You may already know Roberto Assagioli (1888-1974), the visionary founder of psychosynthesis, was an Italian medical doctor from Florence who studied under Freud. He was also the first psychoanalyst in Italy and a colleague of Jung’s. But what else do you know about him? Below are seven fascinating facts about Roberto Assagioli that might surprise you.
You can learn more about the man and his life, including a premier showing of a film about him, on Sunday, 3 July, by joining the London Wellspring Group for Assagioli Appreciation Day. For tickets and more information, contact firstname.lastname@example.org or click here.
1. When Assagioli was 11-½ years old, his family was living in Venice. One evening while watching the sunset, he understood intuitively the structure of the human psyche and the mystery of the Self. All the concepts that today form the basis of psychosynthesis, he realized in 20 minutes. He would often say: “That day I received the skeleton of psychosynthesis, and since then, for the rest of my life, I have put the meat around those bones!” (Giovetti, 1995, p. 105).
2. Assagioli was 27 years old when he was called to arms as a medical doctor in World War I. He never spoke about his time spent during this period, except for the fact that he never shot or carried a revolver. Instead he made one of soap, painted it black, and managed to convince everyone that he was armed (Giovetti, 1995, p. 37).
3. Perhaps you already know that Assagioli published scientific papers in his native language of Italian, as well as in English, German, and French. But did you know that he also learned Russian before his visit to Russia in 1910? He said that he had about 30 lessons and studied irregularly, often during boring university classes. He was interested in the language in order to come into contact with Russian life and “penetrate most deeply the baffling psychology of the people.” Fifty years later, he still could remember “a delicate and musical sonnet of Lermontow [in Russian] as well as other poems.” (Assagioli, 1992, p. 13).
4. If you have ever visited Casa Assagioli, his home in Florence, you know how extensive his library is. Assagioli often had double copies of books, one for his home in Florence and one for his summer house in Capolona, where he and his wife Nella would escape for cooler temperatures. Before leaving for their summer retreat, he would often load up the car with so many books that she would come out to find her seat taken! (personal interview with Dr. Renzo Giacomini, 2012).
5. Assagioli had wooden blocks with imprints of his evocative words made, which guests of Gruppo Alle Fonti today are often invited to use. When asked why, near the end of this life, he was still using evocative words, he replied: “There is never any end to our personal psychosynthesis” (Giovetti, 1995, p. 81). When he died, the cards in his study were Patience and Serenity.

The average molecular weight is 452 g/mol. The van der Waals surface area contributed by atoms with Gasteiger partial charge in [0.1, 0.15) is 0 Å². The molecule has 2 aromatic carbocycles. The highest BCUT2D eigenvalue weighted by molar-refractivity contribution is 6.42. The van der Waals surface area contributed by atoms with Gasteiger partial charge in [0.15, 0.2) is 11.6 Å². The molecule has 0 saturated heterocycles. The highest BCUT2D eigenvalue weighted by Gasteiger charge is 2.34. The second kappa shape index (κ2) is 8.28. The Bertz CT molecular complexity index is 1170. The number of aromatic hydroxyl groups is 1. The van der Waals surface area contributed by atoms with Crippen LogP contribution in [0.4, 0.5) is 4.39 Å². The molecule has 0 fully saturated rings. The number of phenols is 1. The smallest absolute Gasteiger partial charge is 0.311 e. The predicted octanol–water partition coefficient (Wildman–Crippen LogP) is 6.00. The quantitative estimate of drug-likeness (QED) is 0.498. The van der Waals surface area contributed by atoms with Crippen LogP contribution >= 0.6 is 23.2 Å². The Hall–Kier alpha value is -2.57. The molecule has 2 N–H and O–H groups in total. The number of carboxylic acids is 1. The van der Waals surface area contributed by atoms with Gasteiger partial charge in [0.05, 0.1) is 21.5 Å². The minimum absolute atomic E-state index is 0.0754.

6. Perhaps you are familiar with how Assagioli used scraps of paper to write down his thoughts. Thousands of these are now cataloged in the Assagioli archives in Florence and can even be visited online. When asked why he wrote on these small bits of paper, referred affectionately to as Assagiolini, he answered smiling, “They are accumulators of energy! (Rosselli, 2012, p. 18).
Assagioli also used these “accumulators of energy” to teach his students. Sergio Bartoli recalls one time he defended Assagioli’s writings before officials in the fields of psychology and psychoanalysis. The next day, Assagioli slipped “one of his famous notes” into the student’s pocket that said the following: “Correct your impulsiveness!” (Giovetti, 1995, p. 78).
7. Assagioli was a theosophist, and according to his niece Donatella Ciapetti Assagioli, “esotericism formed his basis, but he always separated his interests in esotericism from his scientific work, because he did not want to be misunderstood” (Giovetti, 1995, p. 74). He believed in reincarnation, telling Sam Keen (1974) soon before his death that:
“Death looks to me primarily like a vacation. There are many hypotheses about death and the idea of reincarnation seems the most sensible to me. I have no direct knowledge about reincarnation but my belief puts me in good company with hundreds of millions of Eastern people, with the Buddha and many others in the West. Death is a normal part of a biological cycle. It is my body that dies and not all of me. So I don't care much. I may die this evening but I would willingly accept a few more years in order to do the work I am interested in, which I think may be useful to others. I am, as the French say, disponable (available). Also humor helps, and a sense of proportion. I am one individual on a small planet in a little solar system in one of the galaxies.”
Assagioli, R. (1992). Come si imparano le lingue con l’inconscio. Firenze: Istituto di Psicosintesi.
Giovetti, P. (1995). Roberto Assagioli. La vita e l’opera del fondatore della Psicosintesi, Roma: Edizioni Mediterranee.
Keen, S. (1974). The golden mean of Roberto Assagioli. Psychology Today. Downloaded on 4 March, 2016 from http://synthesiscenter.org/articles/0303.pdf.
Rosselli, M. (2012). Roberto Assagioli, A bright star, International Journal of Psychotherapy, 16:2, pp. 7-19.
Catherine Ann Lombard, M.A., is a psychosynthesis psychologist, practitioner and researcher. She has had numerous articles published on psychosynthesis, and she will be one of the speakers during the Assagioli Appreciation Day. You can follow her blog at LoveAndWill.com
Photo © by Catherine Ann Lombard/LoveAndWill.com